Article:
Well, good luck with that one.
Perhaps there is a compromise position where both individuals and the finance community begin to work together to look long and prosper.
Currently, we do this through regulation.
Governments curtail the riskiest financial behaviours through legislation limiting the amounts of money banks can borrow, their financial ratios, and their ability to exploit customers, in itself a significant ongoing task.
Governments are in a difficult position. They see growth as a political necessity and are reluctant to curtail development activity or the banks that finance it. Yet, all the while, development activity is damaging the planet.
If we can’t blame ourselves or the banks for doing what we want them to do, humanity has a problem.
We do have a choice.
We can accept that consumption and more-making has an impact and try to do something about it. Even a little is better than doing nothing. Light bulbs, anyone?
But fiddling just puts off the inevitable. Instead, something dramatic is needed. The doughnut, perhaps?
Alternatives to historic capitalism exist, and many of the options are maturing nicely.
For example, ‘cooperative enterprises’ where workers make the major enterprise decisions rather than boards of directors selected by shareholders. This alternative is called economic democracy.
Only this is not a million miles away from what we already have. The people choose, but this will not guarantee decisions in favour of anything other than the people.
Robin Hahnel’s book Of the People, By the People: The Case for a Participatory Economy describes the participatory economy where all citizens, through the creation of worker councils and consumer councils, deal with large-scale production and consumption issues without the need for appointed representatives. The participatory economy is the origin of the Green New Deal, a package of policies that address climate change and financial crises.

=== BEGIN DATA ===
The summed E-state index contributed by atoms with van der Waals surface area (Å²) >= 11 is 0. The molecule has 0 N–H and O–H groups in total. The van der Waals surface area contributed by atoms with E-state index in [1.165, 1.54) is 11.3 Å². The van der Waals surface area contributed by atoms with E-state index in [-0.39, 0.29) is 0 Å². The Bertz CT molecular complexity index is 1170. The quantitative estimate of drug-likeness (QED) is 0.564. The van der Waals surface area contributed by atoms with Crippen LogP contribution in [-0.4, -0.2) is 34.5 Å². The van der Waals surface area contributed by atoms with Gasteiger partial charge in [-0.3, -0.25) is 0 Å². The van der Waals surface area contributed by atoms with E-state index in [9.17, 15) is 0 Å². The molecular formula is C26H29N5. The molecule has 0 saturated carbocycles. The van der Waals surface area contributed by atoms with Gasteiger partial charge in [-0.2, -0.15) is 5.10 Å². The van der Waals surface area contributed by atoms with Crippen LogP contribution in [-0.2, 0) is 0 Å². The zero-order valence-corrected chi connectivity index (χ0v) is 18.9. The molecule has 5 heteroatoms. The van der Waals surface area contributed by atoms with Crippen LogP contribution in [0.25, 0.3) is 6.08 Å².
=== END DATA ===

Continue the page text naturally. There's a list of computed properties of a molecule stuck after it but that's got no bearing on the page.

A participatory economy is different. Imagine the circus of state and national politics banished to the bench.
Doughnut economics is an economic model proposed by Kate Raworth that combines planetary boundaries with the complementary concept of social boundaries. Look after everyone and the planet.
Doughnut economics is different too.
And these are just three of the many alternatives with potential.
What do the alternatives require of us?
Most of the alternative economic systems require a shift in responsibility.
It would be on us, not the banks or the government or the unscrupulous developers. We will all have to step up and understand the consequences of our choices.
The banks would continue to do their thing on our behalf; only we would be responsible for the consequences of what they do.
And so we get to the rub.
Capitalism has delivered growth and, on average, betterment for humanity. Only it comes at an uncomfortable cost. And the only way to pay back that cost is to take responsibility for it.
Are banks bad? No, they are a caricature of our abdication from personal responsibility.